5. Keep chickens off freshly tilled ground – Chickens love to eat bugs and freshly tilled ground turns up insects possibly hosting parasite eggs. Keeping your flock away from freshly tilled areas can help limit their exposure to an overabundance of tasty bugs.
  6. Keep wild birds away from your flock – Wild birds could be infected with parasites and shed parasite eggs through their droppings.
  7. Use integrated pest management (IPM) practices to control insect populations – IPM practices are an eco-friendly way to eliminate or control factors required for pests to survive.
  8. Test and sanitize drinking water –  One sick bird can infect the rest of the flock simply by contaminating the waterers. Test and sanitize the water, and keep waterers and feeders cleaned to help control or reduce the chance of spreading infection.
  9. Target worms – Use an all-natural supplement to help breakdown the natural defenses of intestinal worms and their eggs. This makes parasites more susceptible to attack by the bird’s immune system, stomach acids and bacteria in the gut.

Naturally preventing diseases before they start is the best strategy to support the immune system of your birds, prevent expensive, time-consuming veterinarian visits and maintain a happy, healthy flock. For more information about poultry health, visit dbcagproducts.com and “like” the Healthy Flock Facebook page.

– See more at: https://www.morningagclips.com/9-ways-to-prevent-parasites-in-your-flock/?utm_content=articles&utm_campaign=NLCampaign&utm_source=Newsletter&utm_term=newsletteredition&utm_medium=email#sthash.NJwlBegF.dpuf

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Considerations for Planting Alfalfa in Spring

By Karla Hernandez, South Dakota State University ExtensionProducers are trying to get their alfalfa planted. Some areas have been very wet which have made this process very difficult to accomplish. Here are some considerations to keep in mind when planting alfalfa this growing season.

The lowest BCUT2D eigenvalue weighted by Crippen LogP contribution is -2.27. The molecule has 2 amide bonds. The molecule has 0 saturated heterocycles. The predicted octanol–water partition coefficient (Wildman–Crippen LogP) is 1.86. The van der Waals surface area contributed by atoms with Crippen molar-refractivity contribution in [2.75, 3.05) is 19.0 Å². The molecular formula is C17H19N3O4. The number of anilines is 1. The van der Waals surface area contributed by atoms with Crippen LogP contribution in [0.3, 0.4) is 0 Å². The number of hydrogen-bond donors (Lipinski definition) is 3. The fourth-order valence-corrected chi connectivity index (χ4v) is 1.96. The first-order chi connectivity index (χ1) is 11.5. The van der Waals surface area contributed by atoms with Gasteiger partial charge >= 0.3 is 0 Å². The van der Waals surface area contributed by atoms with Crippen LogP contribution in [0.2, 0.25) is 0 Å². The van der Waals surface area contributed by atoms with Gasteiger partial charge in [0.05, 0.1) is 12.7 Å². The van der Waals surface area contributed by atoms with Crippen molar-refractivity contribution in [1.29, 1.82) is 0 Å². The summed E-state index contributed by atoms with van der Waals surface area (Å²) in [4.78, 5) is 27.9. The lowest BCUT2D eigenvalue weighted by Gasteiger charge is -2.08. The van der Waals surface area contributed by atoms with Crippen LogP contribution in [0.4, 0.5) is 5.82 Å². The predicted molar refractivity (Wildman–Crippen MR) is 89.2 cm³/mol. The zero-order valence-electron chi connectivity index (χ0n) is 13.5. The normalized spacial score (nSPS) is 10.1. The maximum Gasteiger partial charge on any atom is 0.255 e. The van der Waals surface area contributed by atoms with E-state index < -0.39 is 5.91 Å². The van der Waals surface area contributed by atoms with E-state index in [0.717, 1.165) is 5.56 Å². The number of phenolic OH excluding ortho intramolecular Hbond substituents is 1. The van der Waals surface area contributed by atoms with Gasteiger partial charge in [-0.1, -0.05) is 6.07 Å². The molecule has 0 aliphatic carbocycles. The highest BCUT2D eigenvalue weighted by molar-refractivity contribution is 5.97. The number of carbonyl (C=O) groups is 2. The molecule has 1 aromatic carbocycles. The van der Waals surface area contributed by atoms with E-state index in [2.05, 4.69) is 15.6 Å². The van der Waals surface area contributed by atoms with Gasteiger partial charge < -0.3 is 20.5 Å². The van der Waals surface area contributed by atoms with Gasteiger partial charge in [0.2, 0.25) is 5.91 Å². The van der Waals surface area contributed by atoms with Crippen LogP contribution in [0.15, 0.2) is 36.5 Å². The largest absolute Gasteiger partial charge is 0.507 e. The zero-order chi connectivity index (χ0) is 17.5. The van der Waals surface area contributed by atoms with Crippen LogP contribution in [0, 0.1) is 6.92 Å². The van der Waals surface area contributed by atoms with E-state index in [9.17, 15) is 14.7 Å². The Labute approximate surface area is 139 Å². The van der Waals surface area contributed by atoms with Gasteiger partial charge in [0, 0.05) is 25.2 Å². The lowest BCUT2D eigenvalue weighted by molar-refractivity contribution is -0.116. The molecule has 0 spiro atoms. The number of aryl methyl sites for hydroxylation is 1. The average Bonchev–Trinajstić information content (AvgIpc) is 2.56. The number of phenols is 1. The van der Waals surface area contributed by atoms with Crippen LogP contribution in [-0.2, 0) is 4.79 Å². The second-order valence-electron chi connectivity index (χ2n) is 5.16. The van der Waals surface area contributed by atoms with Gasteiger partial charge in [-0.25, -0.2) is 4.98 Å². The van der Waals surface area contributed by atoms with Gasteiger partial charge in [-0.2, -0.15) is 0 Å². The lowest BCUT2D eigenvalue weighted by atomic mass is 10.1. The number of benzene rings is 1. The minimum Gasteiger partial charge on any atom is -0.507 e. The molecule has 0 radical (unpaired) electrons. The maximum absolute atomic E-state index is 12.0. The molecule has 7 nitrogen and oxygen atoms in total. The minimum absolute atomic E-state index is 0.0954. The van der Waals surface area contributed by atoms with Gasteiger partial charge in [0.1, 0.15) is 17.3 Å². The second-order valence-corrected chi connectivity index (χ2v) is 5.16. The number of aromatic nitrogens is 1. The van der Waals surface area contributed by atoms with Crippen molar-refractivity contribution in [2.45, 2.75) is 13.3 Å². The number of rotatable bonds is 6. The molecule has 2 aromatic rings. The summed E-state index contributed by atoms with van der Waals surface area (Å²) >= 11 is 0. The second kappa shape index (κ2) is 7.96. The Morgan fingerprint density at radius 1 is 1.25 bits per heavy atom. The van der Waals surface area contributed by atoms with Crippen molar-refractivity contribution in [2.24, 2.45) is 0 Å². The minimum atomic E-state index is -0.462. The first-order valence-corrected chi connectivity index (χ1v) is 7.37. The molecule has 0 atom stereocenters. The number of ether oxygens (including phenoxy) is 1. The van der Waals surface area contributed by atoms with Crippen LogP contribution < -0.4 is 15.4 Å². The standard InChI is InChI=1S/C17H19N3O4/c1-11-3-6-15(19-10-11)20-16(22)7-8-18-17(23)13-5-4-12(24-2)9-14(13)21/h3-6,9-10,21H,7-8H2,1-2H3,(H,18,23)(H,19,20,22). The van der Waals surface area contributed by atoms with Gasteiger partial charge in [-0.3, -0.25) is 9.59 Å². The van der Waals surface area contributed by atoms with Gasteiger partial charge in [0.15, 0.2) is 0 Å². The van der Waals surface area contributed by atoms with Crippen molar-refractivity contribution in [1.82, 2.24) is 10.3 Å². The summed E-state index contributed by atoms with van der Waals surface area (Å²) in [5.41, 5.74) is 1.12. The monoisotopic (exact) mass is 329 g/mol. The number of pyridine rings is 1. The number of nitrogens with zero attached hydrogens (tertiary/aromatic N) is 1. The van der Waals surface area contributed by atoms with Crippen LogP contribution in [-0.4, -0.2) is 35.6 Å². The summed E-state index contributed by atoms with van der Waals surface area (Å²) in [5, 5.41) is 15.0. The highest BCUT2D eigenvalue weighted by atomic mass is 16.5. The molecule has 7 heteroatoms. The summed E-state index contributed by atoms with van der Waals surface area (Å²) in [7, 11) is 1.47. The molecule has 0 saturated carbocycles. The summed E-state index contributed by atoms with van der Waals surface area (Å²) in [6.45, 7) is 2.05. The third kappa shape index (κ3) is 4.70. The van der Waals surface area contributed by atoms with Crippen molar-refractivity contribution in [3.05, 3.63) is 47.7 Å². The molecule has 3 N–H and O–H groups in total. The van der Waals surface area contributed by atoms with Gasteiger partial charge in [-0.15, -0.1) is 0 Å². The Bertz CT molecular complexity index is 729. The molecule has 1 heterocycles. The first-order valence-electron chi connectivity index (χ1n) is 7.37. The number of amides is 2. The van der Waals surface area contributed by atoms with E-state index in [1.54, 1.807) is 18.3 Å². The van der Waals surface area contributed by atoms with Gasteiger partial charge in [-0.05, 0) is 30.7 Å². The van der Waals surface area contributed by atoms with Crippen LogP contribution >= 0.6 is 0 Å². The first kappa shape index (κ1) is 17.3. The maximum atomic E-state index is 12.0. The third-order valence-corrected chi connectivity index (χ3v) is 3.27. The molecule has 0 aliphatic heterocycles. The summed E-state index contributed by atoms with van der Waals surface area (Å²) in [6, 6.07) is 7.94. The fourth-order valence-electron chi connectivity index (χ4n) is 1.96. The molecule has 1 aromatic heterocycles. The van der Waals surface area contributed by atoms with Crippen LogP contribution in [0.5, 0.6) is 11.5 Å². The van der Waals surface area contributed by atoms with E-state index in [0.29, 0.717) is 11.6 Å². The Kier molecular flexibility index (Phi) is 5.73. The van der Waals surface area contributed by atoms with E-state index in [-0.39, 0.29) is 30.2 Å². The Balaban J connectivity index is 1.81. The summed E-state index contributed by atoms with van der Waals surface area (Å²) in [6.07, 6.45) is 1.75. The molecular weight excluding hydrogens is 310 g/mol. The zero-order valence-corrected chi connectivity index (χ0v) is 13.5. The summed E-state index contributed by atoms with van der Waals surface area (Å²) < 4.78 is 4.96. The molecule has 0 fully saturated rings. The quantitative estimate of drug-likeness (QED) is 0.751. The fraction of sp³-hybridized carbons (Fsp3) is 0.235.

Considerations when planting alfalfa

  1. Alfalfa seed requires a well-drained soil for optimum production. Poor soil drainage can cause problems with soil crusting which may cause poor soil aeration, micronutrient toxicity, and ice damage during winter.
  2. It is important to remember to take soil samples before planting to determine pH and nutrient status of the field.
  3. Seedbed preparation is a critical step to ensure good germination of alfalfa seed. Firm seedbeds will reduce the possibility of planting too deep and will help hold moisture closer to the surface. Packing the soil will help to insure a firm seedbed and good soil moisture retention.
  4. Determining when to plant alfalfa depends on several factors such as soil moisture and cropping practices. For best results in South Dakota alfalfa should be seeded between mid-April to mid-May.
  5. Seed should be covered with enough soil to provide moist conditions for germination. Seed placement of ¼ to ½ inch deep is appropriate on most soils at rates from 10 to 25 lb seed/acre.
  6. Seeding alfalfa with a companion crop such as annual ryegrass, oats, spring barley, or spring triticale can help to minimize weed competition during establishment. However, planting alfalfa without a companion crop allows producers to harvest more alfalfa with higher quality in the seeding year.
  7. Pure stands of alfalfa will produce the highest quality forage and for that reason has the highest demand from the dairy industry. Other producers whose animals’ nutrient requirements are lower may be interested in using alfalfa/grass blends to take advantage of improved persistency while still meeting the nutrient requirements of their livestock.
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Milking Shorthorn

By Melissa Elischer, Michigan State University Extension

Have you ever looked at a dairy cow and wondered about the history of the breed? Michigan State University Extension will explore the history of the seven major breeds of dairy cattle in the U.S. Holstein cattle were the first in the series, followed by Jerseys and Ayrshires, Guernseys and Brown Swiss. The sixth breed to be discussed is Milking Shorthorns.

In contrast to other dairy cattle breeds, Shorthorns originated as a dual purpose breed, meaning they were used for both milk and meat. As the genetic focus of cattle split to specialize in either beef or dairy production, different breeding lines were also established.

Like Jersey, Ayrshire and Guernsey cattle, Milking Shorthorns originated in the United Kingdom. Milking Shorthorns were first developed along the Tees River in the norther part of England. Although references to cattle with “short horns” can be found as early as 1600, the breed did not see its modern roots until the late 1700s. Two brothers, Robert and Charles Colling, were selectively line breeding to improve the native Durham cattle. The brothers had four superior cows and one bull that were the start of their genetic line. In addition to the Collings, two other men were refining another native cattle breed. Thomas Bates and John Booth were selectively breeding Teeswater cattle; Booth worked to improve the beef quality of Shorthorn cattle, while Bates was focused on the dairy characteristics of the breed.